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Case report
Republished: A novel approach to the management of carotid blowout syndrome: the use of thrombin in a case of failed covered stenting
  1. Naveen Sablani1,
  2. Gary Jain2,
  3. Maryam Mumtaz Hasan1,
  4. Keithan Sivakumar3,
  5. Solomon Feuerwerker3,
  6. Karthikeyan Arcot3,
  7. Jeffrey Farkas3
  1. 1Department of Internal Medicine, NYU Medical Center, Brooklyn, USA
  2. 2Department of Internal Medicine, St George's University, School Of Medicine, St George's, Grenada
  3. 3Department of Neurology, NYU Medical Center, Brooklyn, New York, USA
  1. Correspondence to Dr N Sablani, Internal Medicine, NYU Medical Center, 150 55th Street, Brooklyn, NY 11220, USA; nsablani{at}


Acute hemorrhage relating to an expanding pseudoaneurysm of the carotid artery is referred to as carotid blowout syndrome (CBS). CBS is associated with a high morbidity and mortality. We describe the case of a patient who presented with dysphagia and a pulsatile mass in the neck. Imaging revealed a pseudoaneurysm originating from the bifurcation of the distal right common carotid artery. On neuroangiography the patient lacked sufficient collaterals to allow for vessel sacrifice. A decision was made to use covered stents to prevent flow into the pseudoaneurysm while maintaining vessel patency. Despite placement of multiple covered stents there was residual slow filling of the pseudoaneurysm. We augmented this therapy with direct percutaneous thrombin injection into the pseudoaneurysm. This resulted in complete thrombosis of the pseudoaneurysm. For recalcitrant lesions in which the usual methods of stopping blood flow to the pseudoaneurysmal sac fail, an adjuvant approach with thrombin should be considered.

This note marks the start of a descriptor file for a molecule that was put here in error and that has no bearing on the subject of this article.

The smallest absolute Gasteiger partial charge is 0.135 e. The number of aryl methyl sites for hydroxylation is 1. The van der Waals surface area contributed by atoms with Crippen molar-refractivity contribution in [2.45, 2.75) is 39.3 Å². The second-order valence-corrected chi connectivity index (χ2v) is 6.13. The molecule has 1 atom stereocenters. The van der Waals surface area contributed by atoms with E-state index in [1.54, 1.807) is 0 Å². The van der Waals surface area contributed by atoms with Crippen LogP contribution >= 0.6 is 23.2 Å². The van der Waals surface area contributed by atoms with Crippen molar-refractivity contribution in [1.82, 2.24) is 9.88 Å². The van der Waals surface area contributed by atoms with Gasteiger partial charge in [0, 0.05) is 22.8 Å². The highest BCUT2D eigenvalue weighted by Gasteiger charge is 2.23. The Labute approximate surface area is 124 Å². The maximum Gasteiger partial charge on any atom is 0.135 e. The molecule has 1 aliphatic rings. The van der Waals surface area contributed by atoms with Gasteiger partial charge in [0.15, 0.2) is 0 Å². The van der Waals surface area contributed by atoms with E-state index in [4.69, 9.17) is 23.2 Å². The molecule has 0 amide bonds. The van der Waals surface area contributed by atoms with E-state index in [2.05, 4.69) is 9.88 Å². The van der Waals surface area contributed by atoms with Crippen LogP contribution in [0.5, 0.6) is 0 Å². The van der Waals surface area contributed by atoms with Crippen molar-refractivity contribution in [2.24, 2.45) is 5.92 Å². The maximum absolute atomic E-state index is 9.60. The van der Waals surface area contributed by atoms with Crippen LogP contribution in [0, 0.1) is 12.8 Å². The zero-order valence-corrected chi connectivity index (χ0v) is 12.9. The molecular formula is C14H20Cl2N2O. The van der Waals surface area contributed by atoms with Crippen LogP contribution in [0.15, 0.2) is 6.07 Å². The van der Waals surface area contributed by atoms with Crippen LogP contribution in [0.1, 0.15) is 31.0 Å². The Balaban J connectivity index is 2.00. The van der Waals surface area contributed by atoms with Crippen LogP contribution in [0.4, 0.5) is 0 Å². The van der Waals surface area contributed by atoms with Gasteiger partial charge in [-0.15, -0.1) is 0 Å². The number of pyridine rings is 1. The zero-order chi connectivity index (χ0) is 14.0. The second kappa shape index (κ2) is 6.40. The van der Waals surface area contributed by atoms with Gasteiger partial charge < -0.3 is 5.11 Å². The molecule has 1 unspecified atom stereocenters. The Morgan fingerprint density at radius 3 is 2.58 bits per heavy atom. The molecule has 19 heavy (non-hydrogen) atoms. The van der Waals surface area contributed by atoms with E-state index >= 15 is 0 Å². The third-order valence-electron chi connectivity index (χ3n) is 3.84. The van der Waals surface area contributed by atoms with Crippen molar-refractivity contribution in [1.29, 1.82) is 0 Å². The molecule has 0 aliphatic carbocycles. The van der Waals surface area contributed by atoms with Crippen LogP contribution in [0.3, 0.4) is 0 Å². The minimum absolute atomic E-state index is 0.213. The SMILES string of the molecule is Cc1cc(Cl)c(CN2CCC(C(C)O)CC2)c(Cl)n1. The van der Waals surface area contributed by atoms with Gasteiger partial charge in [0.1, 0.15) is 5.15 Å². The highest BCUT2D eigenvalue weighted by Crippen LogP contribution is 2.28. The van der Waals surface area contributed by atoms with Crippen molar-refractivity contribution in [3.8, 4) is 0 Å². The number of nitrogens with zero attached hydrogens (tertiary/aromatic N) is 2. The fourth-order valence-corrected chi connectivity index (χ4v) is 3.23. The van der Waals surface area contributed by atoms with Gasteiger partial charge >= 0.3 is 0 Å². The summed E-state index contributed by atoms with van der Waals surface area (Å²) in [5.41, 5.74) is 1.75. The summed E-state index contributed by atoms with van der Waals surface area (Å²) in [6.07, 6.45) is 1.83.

• Aneurysm
  • Balloon
  • Stent
  • Technique
  • Cervical

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  • Republished with permission from BMJ Case Reports Published 24 February 2016; doi:10.1136/bcr-2015-012121

  • Contributors All authors contributed equally in writing the manuscript. KA and JF were the physicians that managed the case and carried out the procedure.

  • Competing interests None declared.

  • Patient consent Not obtained.

  • Provenance and peer review Not commissioned; externally peer reviewed.